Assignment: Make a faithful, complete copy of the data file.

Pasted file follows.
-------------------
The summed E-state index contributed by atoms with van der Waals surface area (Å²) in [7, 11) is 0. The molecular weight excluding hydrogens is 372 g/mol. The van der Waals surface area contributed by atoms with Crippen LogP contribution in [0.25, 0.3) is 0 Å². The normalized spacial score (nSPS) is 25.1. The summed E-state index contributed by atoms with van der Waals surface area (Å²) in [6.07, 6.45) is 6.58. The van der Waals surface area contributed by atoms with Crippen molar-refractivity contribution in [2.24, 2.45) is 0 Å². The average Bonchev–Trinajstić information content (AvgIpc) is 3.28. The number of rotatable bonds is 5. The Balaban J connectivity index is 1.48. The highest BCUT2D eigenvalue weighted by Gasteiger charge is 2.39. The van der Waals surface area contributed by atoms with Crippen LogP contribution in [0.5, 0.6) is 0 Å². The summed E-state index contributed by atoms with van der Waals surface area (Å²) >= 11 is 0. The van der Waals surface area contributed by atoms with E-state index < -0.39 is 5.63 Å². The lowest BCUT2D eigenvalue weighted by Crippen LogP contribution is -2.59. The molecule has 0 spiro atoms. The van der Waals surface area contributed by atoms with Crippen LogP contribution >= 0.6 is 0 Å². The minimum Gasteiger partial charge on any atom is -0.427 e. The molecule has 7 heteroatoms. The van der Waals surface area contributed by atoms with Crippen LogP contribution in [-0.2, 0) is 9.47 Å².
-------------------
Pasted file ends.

The summed E-state index contributed by atoms with van der Waals surface area (Å²) in [7, 11) is 0. The molecular weight excluding hydrogens is 372 g/mol. The van der Waals surface area contributed by atoms with Crippen LogP contribution in [0.25, 0.3) is 0 Å². The normalized spacial score (nSPS) is 25.1. The summed E-state index contributed by atoms with van der Waals surface area (Å²) in [6.07, 6.45) is 6.58. The van der Waals surface area contributed by atoms with Crippen molar-refractivity contribution in [2.24, 2.45) is 0 Å². The average Bonchev–Trinajstić information content (AvgIpc) is 3.28. The number of rotatable bonds is 5. The Balaban J connectivity index is 1.48. The highest BCUT2D eigenvalue weighted by Gasteiger charge is 2.39. The van der Waals surface area contributed by atoms with Crippen LogP contribution in [0.5, 0.6) is 0 Å². The summed E-state index contributed by atoms with van der Waals surface area (Å²) >= 11 is 0. The van der Waals surface area contributed by atoms with E-state index < -0.39 is 5.63 Å². The lowest BCUT2D eigenvalue weighted by Crippen LogP contribution is -2.59. The molecule has 0 spiro atoms. The van der Waals surface area contributed by atoms with Crippen LogP contribution >= 0.6 is 0 Å². The minimum Gasteiger partial charge on any atom is -0.427 e. The molecule has 7 heteroatoms. The van der Waals surface area contributed by atoms with Crippen LogP contribution in [-0.2, 0) is 9.47 Å².